NPR ran a story recently, on a piece of music they referred to as "The Riff." You know it. Dee dee dee dee doot doo doot doot doo. The "Asian" music. That story was on my mind when I started reading this week's reviews, featuring a lot of food from various Asian cuisines, decoding those cultural references, and borrowing from them (and others). This is, how you say, Flyover Friday.
Well THAT was an unexpected and hilarious start to the review. I won’t say more, just read it – it’s really good.
A well-informed and in-depth review. Spicy octopus roll sounds pretty amazing.
A beef fat candle dripping onto bread, are you fucking kidding me? This menu – this experience – sounds pretty amazing. An unusual subject for a review out of a city that doesn’t start with New or Los or isn’t Chicago or Boston, but worth it for how ambitious the service is.
I’m not really sure how it is that I haven’t heard of this Bait Shop before. 120 taps is no joke man. Though I don’t think “bright tasting foam pilsner” is a BJCP style description, it’s a pretty good review from Acevedo.
Baehr’s having a rough go of her review subjects of late, but suffice it to say that yes, I think the true meaning of Stur’s name might indeed say it all for the operation’s chances at success.
Abraham’s reviews are brief and, as I’ve pointed out many times, filled with design and architectural notes. So it’s probably fine that little time is spent on food detail, since a critic really needs to dive all the way in to do an Indian review justice, or else gloss over breezily. Abraham excels at the latter.
Sounds like a pretty good casual New American fare, though I confess I don’t understand Slaughter’s complaint about the semi-circular booths.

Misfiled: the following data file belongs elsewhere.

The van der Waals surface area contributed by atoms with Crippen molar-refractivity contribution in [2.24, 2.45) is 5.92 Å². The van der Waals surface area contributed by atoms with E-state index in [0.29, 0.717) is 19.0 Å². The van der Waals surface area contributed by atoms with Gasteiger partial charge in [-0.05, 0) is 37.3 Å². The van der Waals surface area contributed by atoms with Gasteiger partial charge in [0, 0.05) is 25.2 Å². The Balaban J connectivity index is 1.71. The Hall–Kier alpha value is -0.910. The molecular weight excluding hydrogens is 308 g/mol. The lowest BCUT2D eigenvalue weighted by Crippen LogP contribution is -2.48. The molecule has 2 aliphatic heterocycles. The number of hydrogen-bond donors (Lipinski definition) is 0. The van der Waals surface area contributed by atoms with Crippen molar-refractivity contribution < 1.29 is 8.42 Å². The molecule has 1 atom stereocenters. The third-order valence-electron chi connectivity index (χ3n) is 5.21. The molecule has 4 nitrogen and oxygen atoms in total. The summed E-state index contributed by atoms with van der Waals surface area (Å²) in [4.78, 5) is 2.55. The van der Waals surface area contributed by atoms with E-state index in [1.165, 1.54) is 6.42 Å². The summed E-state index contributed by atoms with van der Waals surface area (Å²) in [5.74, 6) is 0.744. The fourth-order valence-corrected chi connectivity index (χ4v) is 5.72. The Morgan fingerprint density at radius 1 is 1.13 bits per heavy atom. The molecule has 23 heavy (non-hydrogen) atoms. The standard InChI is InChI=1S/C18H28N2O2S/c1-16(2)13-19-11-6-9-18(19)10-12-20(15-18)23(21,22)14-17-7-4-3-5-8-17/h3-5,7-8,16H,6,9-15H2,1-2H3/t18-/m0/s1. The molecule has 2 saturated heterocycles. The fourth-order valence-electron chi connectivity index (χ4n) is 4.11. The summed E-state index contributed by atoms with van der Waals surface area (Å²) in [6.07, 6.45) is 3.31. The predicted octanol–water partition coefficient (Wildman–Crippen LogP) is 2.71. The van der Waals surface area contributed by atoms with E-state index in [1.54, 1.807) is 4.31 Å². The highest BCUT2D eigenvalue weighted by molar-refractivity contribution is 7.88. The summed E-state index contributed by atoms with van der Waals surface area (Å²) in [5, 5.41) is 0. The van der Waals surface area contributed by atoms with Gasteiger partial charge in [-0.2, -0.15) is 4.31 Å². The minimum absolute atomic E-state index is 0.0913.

I get that the place uses eight-spice instead of five-spice. That’s fine, whatever. But why French for the name? Taylor could have tried to explain that instead of outing his bad French pronunciation.
Too selective, too low-impact to be a proper review. But it’s what we get from NUVO this week. That corned beef looks weird.
If the restaurant was a mess, as the critic(s) describe – and it sure sounds like it was – so is the review, a mish-mash of amateur dining-companion commentary, bulleted list, and apparently-absent editorial input.
Speaking of letting your friends write the review. This is a hard review to read, very little flow and too much reliance on dry-vs-moist as the point of criticism.
Ooft. I’m not gonna lie, I get a gross, vaguely racist vibe off of the name, which I get might be a pun on Madison as a U-niversity town, but plays like a reference to stereotypical Chinese-accented Pidgin English. It’s not disappointing to me that there appears to be no good reason to patronize the place.
I LOVE BARBECUE AND I LOVE READING ABOUT IT. I only hate it because I have to wait until next summer before I might be in St. Louis again. Froeb knows what’s up with ‘cue, and it’s an appetizing joy to read. Some inside-baseball sassiness in the comments section.
I don’t know what’s going on with a $1 upcharge for crushed peanuts on som tum salad, but it’s ridiculous.
I like almost everything about this review. The exception? A poorly worded passage that implies that the more humble, authentic Mexican street corn is something lesser, not as worthy of appreciation.
A bit staccato, but fine. I appreciate Campbell’s note that a dish (beet salad, in this case) can be somewhat cliché but still tasty.
“Civilized” is such a crappy adjective. It can hardly praise something without diminishing something else. I’m also not really sure what Segal’s getting at with her closing grafs. A bit congratulatory.
Quite a long review from Deptolla. Sounds like a nice, upscale hangout spot. And I’m aways game for a gateau Basque.
That’s certainly a bummer of a review, of a restaurant that should, by its business heritage, be a lot better. But boy does an Edison-bulbed restaurant in a former Borders sound really, really gentrified.